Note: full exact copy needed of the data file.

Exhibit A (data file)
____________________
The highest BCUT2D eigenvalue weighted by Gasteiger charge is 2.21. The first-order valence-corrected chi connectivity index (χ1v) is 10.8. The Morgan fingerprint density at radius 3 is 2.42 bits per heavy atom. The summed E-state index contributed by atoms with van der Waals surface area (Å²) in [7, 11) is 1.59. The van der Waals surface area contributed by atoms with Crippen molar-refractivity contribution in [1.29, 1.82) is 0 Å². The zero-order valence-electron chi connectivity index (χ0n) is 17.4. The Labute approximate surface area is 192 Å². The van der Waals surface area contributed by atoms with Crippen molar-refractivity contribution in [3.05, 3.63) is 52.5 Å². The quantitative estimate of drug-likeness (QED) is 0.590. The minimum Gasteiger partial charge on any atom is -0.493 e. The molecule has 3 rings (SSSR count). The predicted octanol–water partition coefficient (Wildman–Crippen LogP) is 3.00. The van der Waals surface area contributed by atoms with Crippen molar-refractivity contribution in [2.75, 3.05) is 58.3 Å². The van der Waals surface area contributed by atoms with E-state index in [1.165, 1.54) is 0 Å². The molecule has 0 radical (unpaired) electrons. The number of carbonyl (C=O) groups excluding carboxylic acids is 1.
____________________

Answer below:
The highest BCUT2D eigenvalue weighted by Gasteiger charge is 2.21. The first-order valence-corrected chi connectivity index (χ1v) is 10.8. The Morgan fingerprint density at radius 3 is 2.42 bits per heavy atom. The summed E-state index contributed by atoms with van der Waals surface area (Å²) in [7, 11) is 1.59. The van der Waals surface area contributed by atoms with Crippen molar-refractivity contribution in [1.29, 1.82) is 0 Å². The zero-order valence-electron chi connectivity index (χ0n) is 17.4. The Labute approximate surface area is 192 Å². The van der Waals surface area contributed by atoms with Crippen molar-refractivity contribution in [3.05, 3.63) is 52.5 Å². The quantitative estimate of drug-likeness (QED) is 0.590. The minimum Gasteiger partial charge on any atom is -0.493 e. The molecule has 3 rings (SSSR count). The predicted octanol–water partition coefficient (Wildman–Crippen LogP) is 3.00. The van der Waals surface area contributed by atoms with Crippen molar-refractivity contribution in [2.75, 3.05) is 58.3 Å². The van der Waals surface area contributed by atoms with E-state index in [1.165, 1.54) is 0 Å². The molecule has 0 radical (unpaired) electrons. The number of carbonyl (C=O) groups excluding carboxylic acids is 1.